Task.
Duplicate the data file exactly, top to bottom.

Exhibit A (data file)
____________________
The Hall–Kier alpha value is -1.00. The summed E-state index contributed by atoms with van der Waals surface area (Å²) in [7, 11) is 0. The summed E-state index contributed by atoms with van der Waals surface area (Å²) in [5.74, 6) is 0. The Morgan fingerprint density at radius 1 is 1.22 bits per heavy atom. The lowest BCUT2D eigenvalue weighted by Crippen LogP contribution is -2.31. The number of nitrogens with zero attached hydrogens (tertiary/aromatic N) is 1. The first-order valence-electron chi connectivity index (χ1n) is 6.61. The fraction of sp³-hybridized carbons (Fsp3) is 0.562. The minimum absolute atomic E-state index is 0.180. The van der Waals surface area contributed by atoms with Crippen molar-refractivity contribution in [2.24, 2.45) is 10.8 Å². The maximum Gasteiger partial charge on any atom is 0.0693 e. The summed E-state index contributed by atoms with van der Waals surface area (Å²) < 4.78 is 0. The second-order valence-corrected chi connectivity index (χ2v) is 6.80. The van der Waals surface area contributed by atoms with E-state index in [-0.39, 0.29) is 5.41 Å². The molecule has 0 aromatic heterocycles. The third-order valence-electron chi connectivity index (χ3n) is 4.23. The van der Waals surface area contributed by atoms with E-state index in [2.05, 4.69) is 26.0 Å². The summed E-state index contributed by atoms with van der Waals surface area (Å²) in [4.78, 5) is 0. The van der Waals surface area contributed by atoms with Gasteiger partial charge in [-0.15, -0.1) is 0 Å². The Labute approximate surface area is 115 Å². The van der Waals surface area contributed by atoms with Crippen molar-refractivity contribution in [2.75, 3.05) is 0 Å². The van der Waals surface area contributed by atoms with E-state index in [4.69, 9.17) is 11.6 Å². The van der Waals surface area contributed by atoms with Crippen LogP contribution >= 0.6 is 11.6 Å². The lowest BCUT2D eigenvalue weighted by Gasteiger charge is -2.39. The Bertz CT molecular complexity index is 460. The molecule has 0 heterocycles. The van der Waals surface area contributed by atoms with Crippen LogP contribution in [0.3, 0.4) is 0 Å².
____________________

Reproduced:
The Hall–Kier alpha value is -1.00. The summed E-state index contributed by atoms with van der Waals surface area (Å²) in [7, 11) is 0. The summed E-state index contributed by atoms with van der Waals surface area (Å²) in [5.74, 6) is 0. The Morgan fingerprint density at radius 1 is 1.22 bits per heavy atom. The lowest BCUT2D eigenvalue weighted by Crippen LogP contribution is -2.31. The number of nitrogens with zero attached hydrogens (tertiary/aromatic N) is 1. The first-order valence-electron chi connectivity index (χ1n) is 6.61. The fraction of sp³-hybridized carbons (Fsp3) is 0.562. The minimum absolute atomic E-state index is 0.180. The van der Waals surface area contributed by atoms with Crippen molar-refractivity contribution in [2.24, 2.45) is 10.8 Å². The maximum Gasteiger partial charge on any atom is 0.0693 e. The summed E-state index contributed by atoms with van der Waals surface area (Å²) < 4.78 is 0. The second-order valence-corrected chi connectivity index (χ2v) is 6.80. The van der Waals surface area contributed by atoms with E-state index in [-0.39, 0.29) is 5.41 Å². The molecule has 0 aromatic heterocycles. The third-order valence-electron chi connectivity index (χ3n) is 4.23. The van der Waals surface area contributed by atoms with E-state index in [2.05, 4.69) is 26.0 Å². The summed E-state index contributed by atoms with van der Waals surface area (Å²) in [4.78, 5) is 0. The van der Waals surface area contributed by atoms with Gasteiger partial charge in [-0.15, -0.1) is 0 Å². The Labute approximate surface area is 115 Å². The van der Waals surface area contributed by atoms with Crippen molar-refractivity contribution in [2.75, 3.05) is 0 Å². The van der Waals surface area contributed by atoms with E-state index in [4.69, 9.17) is 11.6 Å². The van der Waals surface area contributed by atoms with Crippen LogP contribution >= 0.6 is 11.6 Å². The lowest BCUT2D eigenvalue weighted by Gasteiger charge is -2.39. The Bertz CT molecular complexity index is 460. The molecule has 0 heterocycles. The van der Waals surface area contributed by atoms with Crippen LogP contribution in [0.3, 0.4) is 0 Å².